The rest of the essay consists of Benjamin’s explanation of the last line of the quote. Benjamin argues that the first two chapters of Genesis are meditations on the creative power of language; in the second chapter of Genesis, Adam provides THE name for each thing; he is not just arbitrarily and conventionally linking up sounds with things (“The human word is the name of things. Hence it is no longer conceivable, as the bourgeois view of language maintains, that the word has an accidental relation to its object, that it is a sign for things…agreed by some convention”). Benjamin is not silly enough to think that names are essential to things (“…the rejection of bourgeois by mystical linguistic theory equally rests on a misunderstanding. For according to mystical theory the word is simply the essence of the thing. That is incorrect, because the thing in itself has no word, being created from God’s word…”). He is clear that humans encounter objects, classify them according to their knowledge, and then give the objects names (only for God, or Adam before the Fall, is naming a creative act). The problem with the bourgeois picture of language is that it completely divorces naming from the creative act, thereby severing its connection to a certain kind of mystical power, which is reflected in our deepest myths.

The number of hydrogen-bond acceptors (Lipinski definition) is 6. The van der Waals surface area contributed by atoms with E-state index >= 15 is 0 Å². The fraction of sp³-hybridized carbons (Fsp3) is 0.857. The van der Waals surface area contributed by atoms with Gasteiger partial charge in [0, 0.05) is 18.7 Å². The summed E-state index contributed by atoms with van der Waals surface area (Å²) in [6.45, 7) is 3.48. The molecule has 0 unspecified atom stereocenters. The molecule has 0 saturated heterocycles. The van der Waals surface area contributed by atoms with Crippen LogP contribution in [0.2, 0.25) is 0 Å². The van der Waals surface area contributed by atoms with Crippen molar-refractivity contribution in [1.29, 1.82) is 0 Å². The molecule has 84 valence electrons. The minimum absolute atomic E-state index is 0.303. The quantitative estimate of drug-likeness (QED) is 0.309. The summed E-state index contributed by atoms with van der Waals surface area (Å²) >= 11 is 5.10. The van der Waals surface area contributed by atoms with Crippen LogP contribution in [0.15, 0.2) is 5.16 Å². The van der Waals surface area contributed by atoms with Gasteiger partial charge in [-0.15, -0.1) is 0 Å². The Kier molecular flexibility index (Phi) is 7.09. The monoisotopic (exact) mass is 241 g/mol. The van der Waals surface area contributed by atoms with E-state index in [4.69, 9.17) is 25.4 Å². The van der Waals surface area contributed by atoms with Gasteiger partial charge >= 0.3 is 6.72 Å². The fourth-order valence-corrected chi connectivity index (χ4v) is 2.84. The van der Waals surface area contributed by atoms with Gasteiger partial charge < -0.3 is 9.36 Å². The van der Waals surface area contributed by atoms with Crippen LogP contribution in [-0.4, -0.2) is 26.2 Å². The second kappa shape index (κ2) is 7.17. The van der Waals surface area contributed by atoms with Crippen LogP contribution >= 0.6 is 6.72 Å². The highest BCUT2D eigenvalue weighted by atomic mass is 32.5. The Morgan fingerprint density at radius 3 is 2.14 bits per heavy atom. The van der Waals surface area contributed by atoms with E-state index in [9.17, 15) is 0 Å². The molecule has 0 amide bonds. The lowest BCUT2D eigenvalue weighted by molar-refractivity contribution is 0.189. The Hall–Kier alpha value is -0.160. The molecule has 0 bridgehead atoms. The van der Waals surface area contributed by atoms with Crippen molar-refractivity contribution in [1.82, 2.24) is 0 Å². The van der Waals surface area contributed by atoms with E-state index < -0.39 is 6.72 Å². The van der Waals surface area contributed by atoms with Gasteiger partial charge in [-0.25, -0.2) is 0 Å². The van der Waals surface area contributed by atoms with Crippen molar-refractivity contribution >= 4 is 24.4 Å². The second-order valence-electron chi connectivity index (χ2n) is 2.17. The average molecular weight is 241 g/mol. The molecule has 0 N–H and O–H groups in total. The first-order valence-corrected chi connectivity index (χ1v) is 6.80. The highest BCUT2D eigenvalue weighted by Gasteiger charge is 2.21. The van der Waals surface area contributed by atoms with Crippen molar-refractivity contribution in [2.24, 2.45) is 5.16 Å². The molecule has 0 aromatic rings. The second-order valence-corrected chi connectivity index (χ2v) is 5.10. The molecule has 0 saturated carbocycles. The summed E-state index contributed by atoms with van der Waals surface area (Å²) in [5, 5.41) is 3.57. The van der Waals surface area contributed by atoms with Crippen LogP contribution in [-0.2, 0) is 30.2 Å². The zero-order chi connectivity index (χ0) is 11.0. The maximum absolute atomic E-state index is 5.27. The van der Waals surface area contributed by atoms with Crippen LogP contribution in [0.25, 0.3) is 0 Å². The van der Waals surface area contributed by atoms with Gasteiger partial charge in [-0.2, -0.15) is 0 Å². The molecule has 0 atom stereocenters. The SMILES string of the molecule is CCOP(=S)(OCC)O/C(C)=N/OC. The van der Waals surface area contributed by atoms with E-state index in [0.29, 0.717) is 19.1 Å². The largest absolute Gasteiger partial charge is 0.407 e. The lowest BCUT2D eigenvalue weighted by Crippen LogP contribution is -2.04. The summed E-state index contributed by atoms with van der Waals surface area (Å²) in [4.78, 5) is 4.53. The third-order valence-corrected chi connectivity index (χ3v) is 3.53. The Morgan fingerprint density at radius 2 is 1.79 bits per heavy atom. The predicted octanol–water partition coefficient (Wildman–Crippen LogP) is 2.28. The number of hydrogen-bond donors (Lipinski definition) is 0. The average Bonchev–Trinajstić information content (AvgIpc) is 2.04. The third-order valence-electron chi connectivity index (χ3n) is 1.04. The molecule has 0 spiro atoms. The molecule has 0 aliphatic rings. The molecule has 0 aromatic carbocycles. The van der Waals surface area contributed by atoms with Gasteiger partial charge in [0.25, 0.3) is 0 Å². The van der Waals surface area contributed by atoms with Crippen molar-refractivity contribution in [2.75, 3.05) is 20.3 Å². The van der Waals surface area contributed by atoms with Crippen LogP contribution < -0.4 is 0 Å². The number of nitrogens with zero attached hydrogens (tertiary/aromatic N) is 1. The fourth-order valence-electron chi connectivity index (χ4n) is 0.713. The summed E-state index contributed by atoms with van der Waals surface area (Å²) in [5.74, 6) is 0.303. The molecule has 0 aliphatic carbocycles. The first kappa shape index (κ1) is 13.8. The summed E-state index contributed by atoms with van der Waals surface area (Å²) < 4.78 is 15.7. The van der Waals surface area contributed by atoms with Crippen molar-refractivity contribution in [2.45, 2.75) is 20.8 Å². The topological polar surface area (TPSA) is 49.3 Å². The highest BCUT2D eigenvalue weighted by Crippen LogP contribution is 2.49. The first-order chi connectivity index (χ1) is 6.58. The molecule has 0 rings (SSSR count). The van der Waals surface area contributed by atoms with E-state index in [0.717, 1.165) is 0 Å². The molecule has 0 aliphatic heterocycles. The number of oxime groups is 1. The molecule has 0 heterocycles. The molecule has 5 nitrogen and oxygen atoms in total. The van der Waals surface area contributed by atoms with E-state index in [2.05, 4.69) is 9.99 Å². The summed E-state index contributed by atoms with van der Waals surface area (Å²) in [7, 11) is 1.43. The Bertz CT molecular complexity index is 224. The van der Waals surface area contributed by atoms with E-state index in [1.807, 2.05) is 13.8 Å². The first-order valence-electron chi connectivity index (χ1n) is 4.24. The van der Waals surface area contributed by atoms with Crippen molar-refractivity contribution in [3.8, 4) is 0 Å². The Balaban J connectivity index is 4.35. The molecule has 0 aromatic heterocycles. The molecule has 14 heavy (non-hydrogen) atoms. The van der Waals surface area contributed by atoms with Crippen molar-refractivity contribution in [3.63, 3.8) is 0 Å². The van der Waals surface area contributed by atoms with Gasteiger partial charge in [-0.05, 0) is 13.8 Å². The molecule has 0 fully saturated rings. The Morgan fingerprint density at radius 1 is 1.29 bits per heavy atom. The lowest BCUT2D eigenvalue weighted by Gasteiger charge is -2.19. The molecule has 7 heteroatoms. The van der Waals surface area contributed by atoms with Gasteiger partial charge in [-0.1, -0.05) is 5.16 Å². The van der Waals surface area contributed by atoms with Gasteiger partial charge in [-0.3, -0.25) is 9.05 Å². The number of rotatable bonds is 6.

So Benjamin isn’t at all confused about metaphysics or the problem of intentionality. He just finds no interest in the question of how, by the use of language, one person can communicate something about the world to another. What’s interesting to him is how language is represented in human mythology, and what that reveals to us about the cultural significance of our practice of naming. This kind of question is one that is not apt to be taken up by a philosopher in the analytic tradition. Someone in my tradition might say that the issues that interest Benjamin are questions of anthropology rather than philosophy. Someone in Benjamin’s tradition might say that the issues that interest me are bourgeois.

The Dialectics of Allegoresis: Historical Materialism in Benjamin's Illuminations,

Allegoresis and collection are the twin foci around which the elliptical writings of Walter Benjamin orbit. The former, as a mode of criticism, transforms the latter practice into a version of materialist historicism:

The period, the region, the craftsmanship, the former ownership--for a true collector the whole background of an item adds up to the magic encyclopedia whose quintessence is the fate of his object (60).